From a Special Correspondent NEARLY five years after the War the West German Parliament at Bonn has just passed a measure, aim of which is the building of 1,800,000 houses in the next six years.
If it is achieved it will provide an alleviation of a housing situation which is without parallel in other Western European countries.
This State action is, however , a follow up to what has long been the self-imposed task of Catholic and other charitable bodies.
At the great conference of German Catholics—the Katholiketnagat Bochum in September. 1949. it was not an uncommon sight to see a Bishop or other ecclesiastical dignitary walking about with a collecting box shaped like a house hung round his neck, and demanding alms to the extent of one hour's wa ges.
Whatever the results of the speeches and resolutions of that day -and Bochum will certainly be looked back at as a milestone in Catholic social teaching and practice —there will be one tangible result. Ninety thousand marks were collected and will provide the financial basis for a housing estate in which Catholic workers will enjoy their own homes and their own piece of ground whereby to supplement their wages.
The Bochum collecting box symbolises the family house. standing in its own plot of land. with its garden. and even with its grazing plot for sheep or goat, houses where independent families can grow up, in accordance with the Catholic ideal of property. however small. in the hands of everyone.
The Bochum collecting box. too, typifies a great deal of work which has gone on in all parts of Germany during the past five years, when the State was virtually helpless, and the Church was the only institution which survived the collapse.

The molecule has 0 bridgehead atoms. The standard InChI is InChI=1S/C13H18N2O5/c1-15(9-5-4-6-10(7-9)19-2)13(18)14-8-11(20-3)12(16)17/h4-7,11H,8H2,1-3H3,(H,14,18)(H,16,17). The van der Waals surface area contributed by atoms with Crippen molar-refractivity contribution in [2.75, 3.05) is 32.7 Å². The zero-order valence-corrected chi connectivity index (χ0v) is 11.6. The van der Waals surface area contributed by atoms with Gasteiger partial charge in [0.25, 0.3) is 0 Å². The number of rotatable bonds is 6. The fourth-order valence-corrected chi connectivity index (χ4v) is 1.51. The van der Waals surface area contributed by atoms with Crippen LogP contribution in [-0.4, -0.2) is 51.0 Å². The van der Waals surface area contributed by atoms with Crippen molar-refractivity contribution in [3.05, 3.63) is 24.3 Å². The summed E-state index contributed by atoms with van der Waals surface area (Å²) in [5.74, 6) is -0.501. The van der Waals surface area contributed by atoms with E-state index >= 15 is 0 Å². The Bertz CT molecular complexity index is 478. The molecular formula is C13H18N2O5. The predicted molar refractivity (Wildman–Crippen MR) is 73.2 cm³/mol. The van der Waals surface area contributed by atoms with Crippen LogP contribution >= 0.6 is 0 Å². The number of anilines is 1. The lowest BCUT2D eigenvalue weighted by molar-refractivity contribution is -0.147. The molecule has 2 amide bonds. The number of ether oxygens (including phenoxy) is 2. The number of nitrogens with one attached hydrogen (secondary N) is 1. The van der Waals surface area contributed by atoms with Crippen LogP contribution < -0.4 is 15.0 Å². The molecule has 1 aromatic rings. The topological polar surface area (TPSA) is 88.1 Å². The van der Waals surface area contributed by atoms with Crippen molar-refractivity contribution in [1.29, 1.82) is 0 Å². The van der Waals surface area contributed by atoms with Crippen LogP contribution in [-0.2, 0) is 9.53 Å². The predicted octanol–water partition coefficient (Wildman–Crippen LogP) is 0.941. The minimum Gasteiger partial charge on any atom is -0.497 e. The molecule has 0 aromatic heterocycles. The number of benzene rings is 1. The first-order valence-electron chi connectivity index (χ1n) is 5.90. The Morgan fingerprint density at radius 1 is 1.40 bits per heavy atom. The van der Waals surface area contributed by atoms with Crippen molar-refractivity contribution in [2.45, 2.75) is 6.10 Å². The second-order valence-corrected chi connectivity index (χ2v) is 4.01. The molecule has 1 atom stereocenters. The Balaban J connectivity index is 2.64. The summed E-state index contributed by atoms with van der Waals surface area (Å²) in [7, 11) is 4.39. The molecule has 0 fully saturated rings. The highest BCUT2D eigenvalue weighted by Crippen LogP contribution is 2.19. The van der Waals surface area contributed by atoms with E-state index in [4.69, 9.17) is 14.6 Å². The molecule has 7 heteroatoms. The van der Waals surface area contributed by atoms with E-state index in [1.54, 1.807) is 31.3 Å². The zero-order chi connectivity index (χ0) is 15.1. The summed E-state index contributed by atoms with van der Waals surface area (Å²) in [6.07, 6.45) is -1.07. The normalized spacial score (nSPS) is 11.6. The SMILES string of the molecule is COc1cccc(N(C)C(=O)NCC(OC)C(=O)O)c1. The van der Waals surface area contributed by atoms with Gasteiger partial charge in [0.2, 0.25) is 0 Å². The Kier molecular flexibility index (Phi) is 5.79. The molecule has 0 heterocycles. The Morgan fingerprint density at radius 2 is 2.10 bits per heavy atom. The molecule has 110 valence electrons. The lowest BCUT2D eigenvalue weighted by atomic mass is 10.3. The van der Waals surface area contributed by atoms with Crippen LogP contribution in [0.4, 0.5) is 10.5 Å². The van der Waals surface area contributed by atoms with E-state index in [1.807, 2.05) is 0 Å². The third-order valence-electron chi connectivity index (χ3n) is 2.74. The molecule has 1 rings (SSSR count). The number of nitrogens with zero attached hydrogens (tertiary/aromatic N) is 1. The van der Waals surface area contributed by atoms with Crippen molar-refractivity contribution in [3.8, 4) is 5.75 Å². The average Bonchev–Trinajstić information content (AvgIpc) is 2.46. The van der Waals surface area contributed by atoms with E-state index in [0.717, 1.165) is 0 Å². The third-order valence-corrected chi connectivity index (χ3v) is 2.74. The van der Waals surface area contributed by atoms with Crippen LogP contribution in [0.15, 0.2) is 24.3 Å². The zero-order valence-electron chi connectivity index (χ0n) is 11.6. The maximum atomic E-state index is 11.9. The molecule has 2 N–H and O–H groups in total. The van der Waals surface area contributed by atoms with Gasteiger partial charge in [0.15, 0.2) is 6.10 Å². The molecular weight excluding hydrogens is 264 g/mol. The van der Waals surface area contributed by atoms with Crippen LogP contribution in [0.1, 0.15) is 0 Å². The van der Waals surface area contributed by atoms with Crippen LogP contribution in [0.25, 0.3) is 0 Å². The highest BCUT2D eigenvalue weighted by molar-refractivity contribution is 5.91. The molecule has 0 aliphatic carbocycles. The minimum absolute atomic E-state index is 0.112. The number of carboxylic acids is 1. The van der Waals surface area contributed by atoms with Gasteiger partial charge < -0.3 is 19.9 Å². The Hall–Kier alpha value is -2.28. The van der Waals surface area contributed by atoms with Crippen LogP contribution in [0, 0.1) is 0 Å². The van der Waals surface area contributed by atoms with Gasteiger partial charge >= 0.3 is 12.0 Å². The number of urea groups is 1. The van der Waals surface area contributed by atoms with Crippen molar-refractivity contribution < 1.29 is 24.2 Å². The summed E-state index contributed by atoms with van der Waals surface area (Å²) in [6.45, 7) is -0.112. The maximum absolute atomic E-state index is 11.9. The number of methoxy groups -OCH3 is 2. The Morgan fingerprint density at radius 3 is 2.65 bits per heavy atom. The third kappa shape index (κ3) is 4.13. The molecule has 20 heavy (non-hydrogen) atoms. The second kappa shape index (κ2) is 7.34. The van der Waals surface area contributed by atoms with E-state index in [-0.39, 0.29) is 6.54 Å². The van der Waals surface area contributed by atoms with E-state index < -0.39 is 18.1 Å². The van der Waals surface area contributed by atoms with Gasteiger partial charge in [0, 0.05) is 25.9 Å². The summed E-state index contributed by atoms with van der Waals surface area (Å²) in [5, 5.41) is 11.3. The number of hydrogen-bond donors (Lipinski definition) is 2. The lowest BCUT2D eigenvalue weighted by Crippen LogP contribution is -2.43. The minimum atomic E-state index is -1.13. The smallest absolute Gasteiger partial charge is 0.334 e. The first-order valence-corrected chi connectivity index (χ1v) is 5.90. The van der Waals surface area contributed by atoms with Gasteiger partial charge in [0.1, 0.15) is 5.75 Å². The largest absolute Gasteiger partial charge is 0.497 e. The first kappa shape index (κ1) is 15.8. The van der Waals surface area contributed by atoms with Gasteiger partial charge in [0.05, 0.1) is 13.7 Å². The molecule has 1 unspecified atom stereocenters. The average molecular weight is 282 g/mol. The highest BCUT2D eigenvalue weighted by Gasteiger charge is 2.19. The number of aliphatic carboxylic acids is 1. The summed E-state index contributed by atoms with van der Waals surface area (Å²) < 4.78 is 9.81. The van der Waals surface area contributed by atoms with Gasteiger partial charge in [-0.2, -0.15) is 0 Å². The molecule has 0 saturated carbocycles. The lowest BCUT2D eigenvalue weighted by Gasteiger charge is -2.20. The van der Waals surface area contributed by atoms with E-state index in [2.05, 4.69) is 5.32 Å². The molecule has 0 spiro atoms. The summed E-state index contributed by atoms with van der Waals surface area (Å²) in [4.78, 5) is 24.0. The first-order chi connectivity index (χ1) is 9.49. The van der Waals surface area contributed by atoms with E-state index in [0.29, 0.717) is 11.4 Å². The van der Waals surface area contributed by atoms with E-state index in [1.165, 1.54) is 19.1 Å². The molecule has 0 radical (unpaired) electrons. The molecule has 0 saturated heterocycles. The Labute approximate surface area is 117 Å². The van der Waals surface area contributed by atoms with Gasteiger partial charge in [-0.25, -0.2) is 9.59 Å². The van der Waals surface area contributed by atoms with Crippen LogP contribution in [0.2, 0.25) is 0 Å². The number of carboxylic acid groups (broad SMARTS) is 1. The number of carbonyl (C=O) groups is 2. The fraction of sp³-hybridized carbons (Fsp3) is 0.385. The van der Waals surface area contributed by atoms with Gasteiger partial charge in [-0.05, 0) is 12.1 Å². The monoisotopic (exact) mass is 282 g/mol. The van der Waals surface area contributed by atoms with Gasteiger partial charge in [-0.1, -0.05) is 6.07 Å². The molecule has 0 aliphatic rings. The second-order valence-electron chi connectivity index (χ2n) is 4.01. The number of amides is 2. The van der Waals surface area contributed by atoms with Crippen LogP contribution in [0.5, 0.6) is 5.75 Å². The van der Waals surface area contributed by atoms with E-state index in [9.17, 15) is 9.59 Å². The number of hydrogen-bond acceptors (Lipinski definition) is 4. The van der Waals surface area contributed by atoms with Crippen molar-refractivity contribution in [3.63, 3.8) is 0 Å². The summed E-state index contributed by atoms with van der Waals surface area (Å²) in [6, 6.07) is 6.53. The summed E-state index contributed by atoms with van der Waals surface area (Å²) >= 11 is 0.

A larger scale of operations is typified by the Building Club started by one of the cathedral clergy of Freiburg. This eventually had to he run from two centres at Freiburg in South and Karlsruhe in North Baden. By 1949 the Karlsruhe section had built 664 hottses; while at Freiburg the Catholic Men's Society collected on one Sunday no less than 1,000 marks for the homeless, making the collection an annual event.
A " Christian Building Society," bartering one article against another at a time when money had no purchasing value. built 1.000 houses at Augsburg before the currency reform in 1948.
In all, Catholic organisations in Germany have built 9.000 houses for 40.000 people since the war; Catholics are not the only ones to do this as the movement has been universal and spontaneous everywhere.
The varipus voluntary efforts have shown the direction which the State should follow; the new housing law will have as its aim the encouragement of voluntary effort and enabling the householder to acquire his own small piece of property.